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"Human drama fills case called landmark on Internet":
The Associated Press has this story on the Lori Drew case. Jury selection will begin in the case tomorrow. (Hat tip: Howard Bashman)
George Weiss (mail) (www):
i take it if jury nullification fails you will help with the appeal?
11.17.2008 10:48pm
xyzzy:
As I mentioned down towards the very bottom of the previous thread, the Citizen Law Media Project has made available a number of the court filings in its United States v Drew page.
11.17.2008 11:17pm
Sean M:
Has the Motion to Dismiss been ruled on yet? Or is Judge Wu reserving his decision on it?
11.17.2008 11:18pm
_quodlibet_:
>>487180

LOL WUT? How does jury nullification come into play here? As long as the jurors don't buy the prosecutor's warped interpretation of the law, she should get acquitted by the jurors simply following the law as it exists.
11.17.2008 11:22pm
highway61:
I had to read the headline about seven times before I understood what it was saying.
11.17.2008 11:47pm
George Weiss (mail) (www):
_quodlibet

well the jurors understanding of the law will be exactly what the judge tells them...not what the prosecutor thinks.

and if the judge agrees with the prosecutor-the only out for the defendant (before appeal) is jury nullification.

of course we don't know yet what the instructions will be-
11.17.2008 11:50pm
OrinKerr:
George,

If the VC TOS forbade asking odd questions, under the government's theory of the case your question would be criminal.
11.17.2008 11:55pm
Oren:
Yes George, let's assume before the jury selection even begins that the evil (or perhaps merely incompetent?) judge will give jury instructions that will inevitably lead to conviction.
11.17.2008 11:57pm
xyzzy:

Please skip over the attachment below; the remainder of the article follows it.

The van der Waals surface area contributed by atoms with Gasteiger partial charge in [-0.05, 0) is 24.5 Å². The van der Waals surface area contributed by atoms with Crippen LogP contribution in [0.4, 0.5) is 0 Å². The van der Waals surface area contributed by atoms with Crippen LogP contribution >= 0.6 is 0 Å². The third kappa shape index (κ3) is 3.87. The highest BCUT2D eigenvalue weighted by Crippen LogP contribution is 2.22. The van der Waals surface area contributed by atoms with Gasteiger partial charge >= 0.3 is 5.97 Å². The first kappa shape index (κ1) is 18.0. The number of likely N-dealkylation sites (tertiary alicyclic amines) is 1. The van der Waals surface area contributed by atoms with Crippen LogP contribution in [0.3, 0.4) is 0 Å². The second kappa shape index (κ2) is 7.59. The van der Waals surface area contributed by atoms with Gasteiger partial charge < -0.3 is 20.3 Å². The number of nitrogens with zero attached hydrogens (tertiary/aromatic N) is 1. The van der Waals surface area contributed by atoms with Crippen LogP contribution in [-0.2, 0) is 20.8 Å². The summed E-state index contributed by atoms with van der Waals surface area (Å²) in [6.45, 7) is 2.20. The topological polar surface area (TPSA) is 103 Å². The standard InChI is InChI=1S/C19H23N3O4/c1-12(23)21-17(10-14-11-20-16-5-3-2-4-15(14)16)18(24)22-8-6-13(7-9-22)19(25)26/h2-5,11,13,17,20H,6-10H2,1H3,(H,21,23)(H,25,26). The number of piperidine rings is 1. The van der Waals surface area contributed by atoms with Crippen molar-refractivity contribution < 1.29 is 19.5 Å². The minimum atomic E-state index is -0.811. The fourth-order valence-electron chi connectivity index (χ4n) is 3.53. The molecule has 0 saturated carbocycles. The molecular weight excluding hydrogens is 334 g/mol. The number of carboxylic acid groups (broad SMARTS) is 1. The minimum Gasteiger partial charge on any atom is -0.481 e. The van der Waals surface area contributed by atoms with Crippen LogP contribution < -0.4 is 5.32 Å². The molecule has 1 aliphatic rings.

FWIW, in Linda Deutsch's AP article, linked in Professor Kerr's post above, she reports:
Prosecutors declined to comment on whether Grills has been given immunity in exchange for her testimony.

Reading the Government's Proposed Jury Instructions, no.26 on p.34 provides a clue to question of immunity for Grills.

Somewhat curiously, it appears the index at that document gives the wrong page number for no.26.

Just some random observations...
11.18.2008 12:16am
Cornellian (mail):
I've always wondered about the term "human drama." Could there be a drama with no humans involved?
11.18.2008 1:22am
_quodlibet_:
>>487239
Of course, just ask the Klingons!
11.18.2008 1:49am
George Weiss (mail) (www):
Oren (and Orin).

I completely agree that the prosecutor is wrong in his theory of the law.

My point is that the facts of the case are pretty clear and undisputed. Thus, the only role of the jury is for nullification purposes, becuase a jury will rely on the judge for an explanation of the law.

The real defense of this person is not an alternate theory of what happened (a diffrent series of events than what the prosecutor said happened)-but an alternate theory of what the law means. That battle is not fought before a jury-but before the trial judge and then on appeal.